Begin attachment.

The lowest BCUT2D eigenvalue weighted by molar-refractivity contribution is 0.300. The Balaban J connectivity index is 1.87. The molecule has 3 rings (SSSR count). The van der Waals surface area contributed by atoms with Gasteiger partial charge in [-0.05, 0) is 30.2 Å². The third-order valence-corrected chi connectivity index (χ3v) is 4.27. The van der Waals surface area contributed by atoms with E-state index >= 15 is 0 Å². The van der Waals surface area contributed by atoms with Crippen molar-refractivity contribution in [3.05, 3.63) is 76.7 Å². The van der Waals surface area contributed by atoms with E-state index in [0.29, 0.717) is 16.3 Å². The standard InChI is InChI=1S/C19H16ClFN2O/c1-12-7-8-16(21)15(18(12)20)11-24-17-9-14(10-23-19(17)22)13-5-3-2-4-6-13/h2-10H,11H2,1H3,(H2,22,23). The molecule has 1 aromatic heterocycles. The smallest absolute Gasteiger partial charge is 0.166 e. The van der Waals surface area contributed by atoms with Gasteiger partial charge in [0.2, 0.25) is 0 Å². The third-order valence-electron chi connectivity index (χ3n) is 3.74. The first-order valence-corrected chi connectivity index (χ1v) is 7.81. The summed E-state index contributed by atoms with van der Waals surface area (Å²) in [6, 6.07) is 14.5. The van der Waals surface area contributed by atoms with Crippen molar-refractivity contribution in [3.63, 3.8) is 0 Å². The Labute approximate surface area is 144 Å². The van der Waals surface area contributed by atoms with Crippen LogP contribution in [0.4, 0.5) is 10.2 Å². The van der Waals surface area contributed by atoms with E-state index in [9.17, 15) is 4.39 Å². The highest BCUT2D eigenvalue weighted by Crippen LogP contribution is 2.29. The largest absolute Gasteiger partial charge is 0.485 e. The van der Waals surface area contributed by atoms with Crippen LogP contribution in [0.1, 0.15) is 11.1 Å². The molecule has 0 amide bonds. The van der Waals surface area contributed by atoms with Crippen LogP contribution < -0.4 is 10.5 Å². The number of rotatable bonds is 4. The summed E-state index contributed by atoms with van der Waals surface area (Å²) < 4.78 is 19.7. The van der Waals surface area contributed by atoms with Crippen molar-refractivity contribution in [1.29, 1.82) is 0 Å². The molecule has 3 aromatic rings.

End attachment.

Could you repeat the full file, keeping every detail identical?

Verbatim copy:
The lowest BCUT2D eigenvalue weighted by molar-refractivity contribution is 0.300. The Balaban J connectivity index is 1.87. The molecule has 3 rings (SSSR count). The van der Waals surface area contributed by atoms with Gasteiger partial charge in [-0.05, 0) is 30.2 Å². The third-order valence-corrected chi connectivity index (χ3v) is 4.27. The van der Waals surface area contributed by atoms with E-state index >= 15 is 0 Å². The van der Waals surface area contributed by atoms with Crippen molar-refractivity contribution in [3.05, 3.63) is 76.7 Å². The van der Waals surface area contributed by atoms with E-state index in [0.29, 0.717) is 16.3 Å². The standard InChI is InChI=1S/C19H16ClFN2O/c1-12-7-8-16(21)15(18(12)20)11-24-17-9-14(10-23-19(17)22)13-5-3-2-4-6-13/h2-10H,11H2,1H3,(H2,22,23). The molecule has 1 aromatic heterocycles. The smallest absolute Gasteiger partial charge is 0.166 e. The van der Waals surface area contributed by atoms with Gasteiger partial charge in [0.2, 0.25) is 0 Å². The third-order valence-electron chi connectivity index (χ3n) is 3.74. The first-order valence-corrected chi connectivity index (χ1v) is 7.81. The summed E-state index contributed by atoms with van der Waals surface area (Å²) in [6, 6.07) is 14.5. The van der Waals surface area contributed by atoms with Crippen molar-refractivity contribution in [3.63, 3.8) is 0 Å². The Labute approximate surface area is 144 Å². The van der Waals surface area contributed by atoms with Crippen LogP contribution in [0.4, 0.5) is 10.2 Å². The van der Waals surface area contributed by atoms with E-state index in [9.17, 15) is 4.39 Å². The highest BCUT2D eigenvalue weighted by Crippen LogP contribution is 2.29. The largest absolute Gasteiger partial charge is 0.485 e. The van der Waals surface area contributed by atoms with Crippen LogP contribution in [0.1, 0.15) is 11.1 Å². The molecule has 0 amide bonds. The van der Waals surface area contributed by atoms with Crippen LogP contribution < -0.4 is 10.5 Å². The number of rotatable bonds is 4. The summed E-state index contributed by atoms with van der Waals surface area (Å²) < 4.78 is 19.7. The van der Waals surface area contributed by atoms with Crippen molar-refractivity contribution in [1.29, 1.82) is 0 Å². The molecule has 3 aromatic rings.